This site is devoted to copyright and issues of 'intellectual property,' particularly the issue's analytical aspects. It also concerns itself with the gap between public perception and the true facts, and with the significant lag time between the coverage on more technical sites and the mainstream press. For site feed, see: To see the list of sites monitored to create this site, see:

Thursday, April 14, 2005


Australian pop star not on legal downloads services yet.

P2P cultural games.

So much effort required to allow free sharing of a speech.

Labels dump their attempt to produce their own online download store.

Running the numbers.

Michael Geist on Canada's equivalent to the DMCA harming medical research.

Apparently MPAA missed a major deadline for something or the other; can't read full story, because I hate registering.

Fired for legal activity. A casualty in the RIAA's unsubtle definition of filesharing. As such things as this and ISP crackdowns on all P2P traffic, are we creating a new kind of orphan work, one which results from ignorance of the details of the law? Confusion can be powerful--self-censorship often takes tolls far beyond what official censorship would truly punish. Witness the Saving Private Ryan cancellation in the wake of the Janet Jackson episode.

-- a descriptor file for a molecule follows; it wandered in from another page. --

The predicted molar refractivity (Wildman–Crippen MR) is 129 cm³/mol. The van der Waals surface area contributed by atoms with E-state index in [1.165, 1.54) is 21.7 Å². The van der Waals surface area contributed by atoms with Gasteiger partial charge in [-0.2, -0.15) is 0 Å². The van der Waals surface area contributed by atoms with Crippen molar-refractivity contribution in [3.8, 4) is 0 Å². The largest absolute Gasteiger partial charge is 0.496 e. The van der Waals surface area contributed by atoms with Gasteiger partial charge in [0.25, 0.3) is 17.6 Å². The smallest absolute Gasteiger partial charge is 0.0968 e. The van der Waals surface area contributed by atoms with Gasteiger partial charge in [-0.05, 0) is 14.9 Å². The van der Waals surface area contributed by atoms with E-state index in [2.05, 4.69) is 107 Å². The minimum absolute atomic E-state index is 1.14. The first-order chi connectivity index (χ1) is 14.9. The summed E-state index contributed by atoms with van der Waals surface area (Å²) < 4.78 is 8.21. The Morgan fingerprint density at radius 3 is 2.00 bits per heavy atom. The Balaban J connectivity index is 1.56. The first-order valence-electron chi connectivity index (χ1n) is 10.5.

P2P and the rule of law. I've been shocked in the past by people who I know are major infringers--to the tune of hundreds and hundreds of movies and thousands of songs, who spend hours upon hours collecting content--argue vehemently that things like pirating only works more than 28 years old (Founder's copyright) would be morally wrong. It's a strange view that argues for acceptance of the RIAA theme of "all piracy is bad for society and thus wrong," even among those who defy the conclusion, "therefore don't share." Another odd example, Penn's ITAs put up posters saying "Your mother taught you to share; your mother was wrong." I always thought those posters were a potent reflection of the weakness of the RIAA's fundamental argument, and that filesharing was a brilliant term, reflecting a need to do a better job of owning the terminology in the debate. "Filesharing" not "piracy," "infringers" not "pirates."


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